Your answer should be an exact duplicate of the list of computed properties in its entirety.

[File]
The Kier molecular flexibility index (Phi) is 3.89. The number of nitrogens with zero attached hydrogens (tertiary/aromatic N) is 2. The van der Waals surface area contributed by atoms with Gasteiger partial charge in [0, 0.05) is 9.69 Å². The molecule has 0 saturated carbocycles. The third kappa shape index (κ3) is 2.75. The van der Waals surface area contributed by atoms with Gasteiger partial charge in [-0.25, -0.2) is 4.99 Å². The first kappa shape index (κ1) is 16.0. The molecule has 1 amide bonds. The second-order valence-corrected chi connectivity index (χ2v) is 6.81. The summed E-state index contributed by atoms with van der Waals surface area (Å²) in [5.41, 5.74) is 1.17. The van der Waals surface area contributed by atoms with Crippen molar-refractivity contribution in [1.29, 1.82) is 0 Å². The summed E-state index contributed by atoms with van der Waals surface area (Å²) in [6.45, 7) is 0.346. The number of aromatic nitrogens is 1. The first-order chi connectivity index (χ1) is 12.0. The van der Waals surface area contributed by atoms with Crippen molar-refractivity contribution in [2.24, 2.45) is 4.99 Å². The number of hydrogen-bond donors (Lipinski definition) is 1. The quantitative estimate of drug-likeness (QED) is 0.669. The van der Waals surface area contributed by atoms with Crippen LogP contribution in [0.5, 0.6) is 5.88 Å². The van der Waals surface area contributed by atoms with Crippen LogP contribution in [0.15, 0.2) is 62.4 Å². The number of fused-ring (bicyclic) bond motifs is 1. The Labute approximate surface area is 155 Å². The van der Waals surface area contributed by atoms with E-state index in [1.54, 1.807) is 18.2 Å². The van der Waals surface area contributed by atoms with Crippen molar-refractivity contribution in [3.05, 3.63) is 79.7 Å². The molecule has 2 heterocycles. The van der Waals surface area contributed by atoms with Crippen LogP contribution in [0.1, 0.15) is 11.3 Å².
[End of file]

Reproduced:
The Kier molecular flexibility index (Phi) is 3.89. The number of nitrogens with zero attached hydrogens (tertiary/aromatic N) is 2. The van der Waals surface area contributed by atoms with Gasteiger partial charge in [0, 0.05) is 9.69 Å². The molecule has 0 saturated carbocycles. The third kappa shape index (κ3) is 2.75. The van der Waals surface area contributed by atoms with Gasteiger partial charge in [-0.25, -0.2) is 4.99 Å². The first kappa shape index (κ1) is 16.0. The molecule has 1 amide bonds. The second-order valence-corrected chi connectivity index (χ2v) is 6.81. The summed E-state index contributed by atoms with van der Waals surface area (Å²) in [5.41, 5.74) is 1.17. The van der Waals surface area contributed by atoms with Crippen molar-refractivity contribution in [1.29, 1.82) is 0 Å². The summed E-state index contributed by atoms with van der Waals surface area (Å²) in [6.45, 7) is 0.346. The number of aromatic nitrogens is 1. The first-order chi connectivity index (χ1) is 12.0. The van der Waals surface area contributed by atoms with Crippen molar-refractivity contribution in [2.24, 2.45) is 4.99 Å². The number of hydrogen-bond donors (Lipinski definition) is 1. The quantitative estimate of drug-likeness (QED) is 0.669. The van der Waals surface area contributed by atoms with Crippen LogP contribution in [0.5, 0.6) is 5.88 Å². The van der Waals surface area contributed by atoms with Crippen LogP contribution in [0.15, 0.2) is 62.4 Å². The number of fused-ring (bicyclic) bond motifs is 1. The Labute approximate surface area is 155 Å². The van der Waals surface area contributed by atoms with E-state index in [1.54, 1.807) is 18.2 Å². The van der Waals surface area contributed by atoms with Crippen molar-refractivity contribution in [3.05, 3.63) is 79.7 Å². The molecule has 2 heterocycles. The van der Waals surface area contributed by atoms with Crippen LogP contribution in [0.1, 0.15) is 11.3 Å².